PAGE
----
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Archive for Clinical Trials

High dose vitamin C and cancer: Has Linus Pauling been vindicated?

ResearchBlogging.orgTHE ZOMBIE RISES AGAIN

Vitamin C as a treatment for cancer is back in the news again.

I’m not surprised. This is one therapy favored by advocates of “alternative” medicine that keeps popping up periodically (seemingly every couple of years or so). This latest bit of news has turned up almost right on time after the last time there was a push for rehabilitating vitamin C as a cancer cure a couple of years ago. Back in the spring of 2006, there were two studies published (more on them later) which were touted by the “complementary and alternative medicine” (CAM) crowd as evidence that Linus Pauling was supposedly vindicated. A little less than two weeks ago, an animal study was published suggesting that high-dose intravenous vitamin C had antitumor activity in mouse models. A couple of weeks prior, there had also been published a phase I clinical trial that showed that megadoses of IV ascorbate were safe and well-tolerated in cancer patients if they were appropriately screened for renal disease. Given the latest studies of this particular modality against cancer, it seemed like an opportune time for me to examine this new evidence and ask the question: Has Linus Pauling been vindicated?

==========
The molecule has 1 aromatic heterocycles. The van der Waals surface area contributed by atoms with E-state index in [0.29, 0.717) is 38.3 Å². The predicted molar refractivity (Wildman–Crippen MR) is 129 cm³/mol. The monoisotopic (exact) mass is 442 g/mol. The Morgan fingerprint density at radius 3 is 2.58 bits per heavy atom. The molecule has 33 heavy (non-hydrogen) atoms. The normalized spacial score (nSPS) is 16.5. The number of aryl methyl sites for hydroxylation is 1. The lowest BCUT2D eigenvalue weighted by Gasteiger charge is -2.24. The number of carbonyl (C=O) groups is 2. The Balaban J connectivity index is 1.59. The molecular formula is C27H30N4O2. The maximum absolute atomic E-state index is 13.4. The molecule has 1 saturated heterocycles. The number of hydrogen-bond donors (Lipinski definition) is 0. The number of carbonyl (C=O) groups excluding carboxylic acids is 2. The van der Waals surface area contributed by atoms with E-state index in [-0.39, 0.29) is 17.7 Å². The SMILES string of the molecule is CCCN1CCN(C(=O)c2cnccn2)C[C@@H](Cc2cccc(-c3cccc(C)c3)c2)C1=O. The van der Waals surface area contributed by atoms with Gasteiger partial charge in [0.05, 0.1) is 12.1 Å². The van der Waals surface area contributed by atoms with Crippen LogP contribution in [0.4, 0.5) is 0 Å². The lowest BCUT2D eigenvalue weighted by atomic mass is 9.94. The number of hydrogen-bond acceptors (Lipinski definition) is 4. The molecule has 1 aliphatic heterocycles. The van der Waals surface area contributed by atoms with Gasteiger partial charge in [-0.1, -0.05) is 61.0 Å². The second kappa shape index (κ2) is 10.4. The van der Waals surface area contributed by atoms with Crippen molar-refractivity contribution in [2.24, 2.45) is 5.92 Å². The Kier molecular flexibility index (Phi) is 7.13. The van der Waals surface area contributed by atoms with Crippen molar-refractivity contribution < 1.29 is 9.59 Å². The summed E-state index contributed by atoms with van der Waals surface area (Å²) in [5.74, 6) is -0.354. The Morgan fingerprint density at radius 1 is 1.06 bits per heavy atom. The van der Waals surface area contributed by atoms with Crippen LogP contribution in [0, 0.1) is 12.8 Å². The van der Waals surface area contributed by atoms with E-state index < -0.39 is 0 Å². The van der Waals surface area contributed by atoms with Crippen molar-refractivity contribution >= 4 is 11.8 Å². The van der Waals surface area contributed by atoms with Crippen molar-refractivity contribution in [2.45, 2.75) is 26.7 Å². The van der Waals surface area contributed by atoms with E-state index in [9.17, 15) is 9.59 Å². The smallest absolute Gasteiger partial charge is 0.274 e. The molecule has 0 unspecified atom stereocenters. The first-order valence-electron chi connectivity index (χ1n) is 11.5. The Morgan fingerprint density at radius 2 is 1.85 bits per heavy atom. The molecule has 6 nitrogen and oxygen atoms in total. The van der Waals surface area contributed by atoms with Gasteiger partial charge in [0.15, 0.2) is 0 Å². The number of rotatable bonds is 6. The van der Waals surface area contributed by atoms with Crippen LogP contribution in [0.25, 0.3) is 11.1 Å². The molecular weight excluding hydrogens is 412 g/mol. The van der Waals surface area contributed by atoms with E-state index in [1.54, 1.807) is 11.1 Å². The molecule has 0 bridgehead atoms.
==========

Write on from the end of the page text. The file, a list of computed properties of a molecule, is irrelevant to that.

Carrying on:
I’ll cut to the chase. The short answer is: Not really, with the qualification that it depends on what you mean by “vindicated.” The long answer follows.
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Posted in: Basic Science, Cancer, Clinical Trials, Nutrition, Science and the Media

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The Orange Man

The first thing that struck me about him was that he was orange.